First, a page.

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Learn the ‘gAy-B-C’s’ at Joe’s Pub with performer Justin Sayre

Comedian Justin Sayre will host a

Comedian Justin Sayre will host a "gAy-B-C's" event at Joe's Pub this weekend. Photo Credit: Matthew Dean Stewart

What’s gay culture? Is it still relevant? Questions like these led comedian Justin Sayre to head back to the basics with a “gAy-B-C’s” show in the East Village.

“I’ve never really been one to be afraid to talk about big or taboo subjects,” Sayre says. He’ll be hosting the first two of five “gAy-B-C’s: A Brief History of Gay Culture” at Joe’s Pub this weekend.

The event is set to break down notable parts of LGBTQ culture and history in New York City and beyond, like the Daughters of Bilitis, the first lesbian civil rights organization in the country, “Auntie Mame” and zebra print. In a digestible stand-up style package, the show will also touch on issues the community faces, from ageism to discrimination or HIV stigma.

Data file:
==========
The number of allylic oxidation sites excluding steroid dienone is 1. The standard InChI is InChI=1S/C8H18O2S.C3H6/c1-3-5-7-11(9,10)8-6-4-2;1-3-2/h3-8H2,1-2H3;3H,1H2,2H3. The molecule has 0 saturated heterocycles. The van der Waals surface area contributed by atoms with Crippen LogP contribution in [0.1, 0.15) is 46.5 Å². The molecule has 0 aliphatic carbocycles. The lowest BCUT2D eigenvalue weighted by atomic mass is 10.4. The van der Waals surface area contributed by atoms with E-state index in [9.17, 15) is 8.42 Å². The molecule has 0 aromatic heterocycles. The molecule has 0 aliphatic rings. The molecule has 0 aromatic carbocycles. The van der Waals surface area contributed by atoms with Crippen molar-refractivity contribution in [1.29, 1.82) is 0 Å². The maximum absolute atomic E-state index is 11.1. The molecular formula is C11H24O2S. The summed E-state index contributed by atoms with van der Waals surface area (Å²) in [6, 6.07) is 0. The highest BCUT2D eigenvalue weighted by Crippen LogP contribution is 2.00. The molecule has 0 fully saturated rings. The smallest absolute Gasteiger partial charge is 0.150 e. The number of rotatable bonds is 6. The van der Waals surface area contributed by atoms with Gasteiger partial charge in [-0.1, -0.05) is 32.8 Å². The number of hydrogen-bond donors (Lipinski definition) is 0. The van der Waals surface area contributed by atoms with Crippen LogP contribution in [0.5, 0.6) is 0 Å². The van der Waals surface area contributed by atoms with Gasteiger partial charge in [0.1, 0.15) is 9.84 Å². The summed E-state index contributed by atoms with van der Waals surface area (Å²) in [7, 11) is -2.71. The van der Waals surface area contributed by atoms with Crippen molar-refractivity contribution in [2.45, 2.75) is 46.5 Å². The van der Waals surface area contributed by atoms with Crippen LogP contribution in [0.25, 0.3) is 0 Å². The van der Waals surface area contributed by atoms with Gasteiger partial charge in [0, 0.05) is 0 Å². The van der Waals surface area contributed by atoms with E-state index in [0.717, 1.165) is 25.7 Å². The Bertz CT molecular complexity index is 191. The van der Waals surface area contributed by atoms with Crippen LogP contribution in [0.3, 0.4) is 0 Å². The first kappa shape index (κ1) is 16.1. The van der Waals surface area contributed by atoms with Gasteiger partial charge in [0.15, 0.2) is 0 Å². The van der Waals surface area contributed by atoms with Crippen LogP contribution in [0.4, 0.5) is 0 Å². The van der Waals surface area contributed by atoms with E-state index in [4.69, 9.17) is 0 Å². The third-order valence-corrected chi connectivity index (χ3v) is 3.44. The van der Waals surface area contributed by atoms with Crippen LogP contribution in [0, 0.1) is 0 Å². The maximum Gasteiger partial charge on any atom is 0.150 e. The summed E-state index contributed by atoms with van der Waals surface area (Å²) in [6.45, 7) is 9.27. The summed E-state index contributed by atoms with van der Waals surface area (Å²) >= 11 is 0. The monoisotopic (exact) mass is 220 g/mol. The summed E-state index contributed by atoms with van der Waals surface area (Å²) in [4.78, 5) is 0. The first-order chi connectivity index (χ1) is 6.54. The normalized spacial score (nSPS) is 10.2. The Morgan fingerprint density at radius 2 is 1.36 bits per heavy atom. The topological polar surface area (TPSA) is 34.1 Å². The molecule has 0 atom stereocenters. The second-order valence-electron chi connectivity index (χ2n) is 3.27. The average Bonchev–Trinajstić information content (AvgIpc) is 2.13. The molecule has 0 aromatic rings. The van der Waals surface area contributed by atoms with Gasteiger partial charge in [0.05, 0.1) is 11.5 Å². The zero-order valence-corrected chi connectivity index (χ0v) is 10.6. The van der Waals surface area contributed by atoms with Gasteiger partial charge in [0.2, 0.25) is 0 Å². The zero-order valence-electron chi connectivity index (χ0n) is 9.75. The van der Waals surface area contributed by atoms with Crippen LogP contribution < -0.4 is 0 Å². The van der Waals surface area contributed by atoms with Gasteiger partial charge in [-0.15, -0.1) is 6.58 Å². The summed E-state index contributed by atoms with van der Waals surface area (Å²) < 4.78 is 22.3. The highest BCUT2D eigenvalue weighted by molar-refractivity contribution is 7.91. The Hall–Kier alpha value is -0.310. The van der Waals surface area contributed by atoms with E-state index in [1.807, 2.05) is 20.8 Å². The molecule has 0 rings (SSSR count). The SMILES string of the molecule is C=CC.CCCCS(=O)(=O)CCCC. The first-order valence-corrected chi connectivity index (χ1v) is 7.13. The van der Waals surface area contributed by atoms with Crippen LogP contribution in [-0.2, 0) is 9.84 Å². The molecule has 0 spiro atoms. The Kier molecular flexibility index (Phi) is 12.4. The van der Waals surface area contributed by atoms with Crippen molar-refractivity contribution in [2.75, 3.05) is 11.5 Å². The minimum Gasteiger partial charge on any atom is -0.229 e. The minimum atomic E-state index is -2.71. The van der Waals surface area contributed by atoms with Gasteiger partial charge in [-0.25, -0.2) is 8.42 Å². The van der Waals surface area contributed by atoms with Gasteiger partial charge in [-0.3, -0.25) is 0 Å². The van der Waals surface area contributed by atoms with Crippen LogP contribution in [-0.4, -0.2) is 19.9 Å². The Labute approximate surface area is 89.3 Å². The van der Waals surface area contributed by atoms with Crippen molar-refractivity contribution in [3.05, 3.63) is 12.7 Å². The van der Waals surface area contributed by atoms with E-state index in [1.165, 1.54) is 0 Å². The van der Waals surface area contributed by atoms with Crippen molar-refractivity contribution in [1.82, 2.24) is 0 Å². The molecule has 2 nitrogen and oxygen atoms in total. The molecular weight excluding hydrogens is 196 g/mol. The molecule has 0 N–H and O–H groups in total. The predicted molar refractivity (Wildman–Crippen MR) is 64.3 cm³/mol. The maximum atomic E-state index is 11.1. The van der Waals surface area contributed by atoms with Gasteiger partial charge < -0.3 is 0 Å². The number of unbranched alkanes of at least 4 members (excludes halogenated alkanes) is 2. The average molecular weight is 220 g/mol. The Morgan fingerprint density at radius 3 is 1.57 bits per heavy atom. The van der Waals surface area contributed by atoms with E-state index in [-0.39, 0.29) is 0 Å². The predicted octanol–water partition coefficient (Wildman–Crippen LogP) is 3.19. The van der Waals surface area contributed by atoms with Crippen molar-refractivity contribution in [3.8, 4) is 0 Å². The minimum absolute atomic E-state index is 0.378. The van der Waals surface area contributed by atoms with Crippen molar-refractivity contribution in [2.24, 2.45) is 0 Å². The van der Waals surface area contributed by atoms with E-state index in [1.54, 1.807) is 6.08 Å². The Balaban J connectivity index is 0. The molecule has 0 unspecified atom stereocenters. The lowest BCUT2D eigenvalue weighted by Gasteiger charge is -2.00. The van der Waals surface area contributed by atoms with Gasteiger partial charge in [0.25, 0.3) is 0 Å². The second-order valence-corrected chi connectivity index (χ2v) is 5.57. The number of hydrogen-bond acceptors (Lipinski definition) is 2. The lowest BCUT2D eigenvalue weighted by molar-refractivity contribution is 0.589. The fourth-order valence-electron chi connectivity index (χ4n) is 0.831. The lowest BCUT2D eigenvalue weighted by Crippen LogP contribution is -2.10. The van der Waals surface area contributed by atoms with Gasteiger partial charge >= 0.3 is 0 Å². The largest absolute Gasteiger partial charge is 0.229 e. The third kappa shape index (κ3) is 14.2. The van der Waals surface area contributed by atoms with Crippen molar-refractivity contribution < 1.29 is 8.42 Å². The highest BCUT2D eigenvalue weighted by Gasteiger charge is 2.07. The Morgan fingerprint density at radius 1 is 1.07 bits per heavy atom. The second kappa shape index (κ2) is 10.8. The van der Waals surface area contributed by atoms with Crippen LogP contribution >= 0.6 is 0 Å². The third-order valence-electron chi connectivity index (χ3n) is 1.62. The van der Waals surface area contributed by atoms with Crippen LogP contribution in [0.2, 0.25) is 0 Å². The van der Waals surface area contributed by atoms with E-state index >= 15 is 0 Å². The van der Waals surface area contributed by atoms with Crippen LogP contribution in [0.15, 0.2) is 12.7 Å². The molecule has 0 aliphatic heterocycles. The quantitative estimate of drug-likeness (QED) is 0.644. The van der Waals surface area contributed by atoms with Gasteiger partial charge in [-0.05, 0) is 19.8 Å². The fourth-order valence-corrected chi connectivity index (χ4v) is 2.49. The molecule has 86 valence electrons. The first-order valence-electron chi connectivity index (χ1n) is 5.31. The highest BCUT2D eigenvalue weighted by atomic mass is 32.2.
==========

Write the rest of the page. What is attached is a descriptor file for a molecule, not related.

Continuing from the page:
“I knew I could never create a definitive list of gay culture, the task is too huge and too varied to be defined by any one person,” he explains. Instead, Sayre curated the list by narrowing down what seemed most important to him personally to “at least scratch the surface” for those who are curious.

Broken up alphabetically, Sayre will present the first part of the “gAy-B-C’s” (A through D) on Feb. 24 and the second (E through H) on Feb. 25. Dates for the rest of the projected five-part series have not yet been announced.

“Each of the shows runs the gamut from the humorous to the tragic,” he says. “I wanted to make sure there was a good mix and a good balance . . . it’s an active and changing culture, so part of it is looking at where we’ve been but also where we’re going. I think that’s terribly exciting and thrilling.”

Sayre, who’s writing credits appear on sitcoms like “2 Broke Girls” and has appeared on “The Comeback,” also touches on similar topics in his debut comedy album “The Gay Agenda,” released in 2016. His LGBTQ-themed stint riffs aim to help boost mainstream representation of the LGBTQ community, but he knows it’s a big task to take on. “I hope they see that the culture is still alive and that they have a place in it.”

Visit publictheater.org for tickets ($25) and more information.

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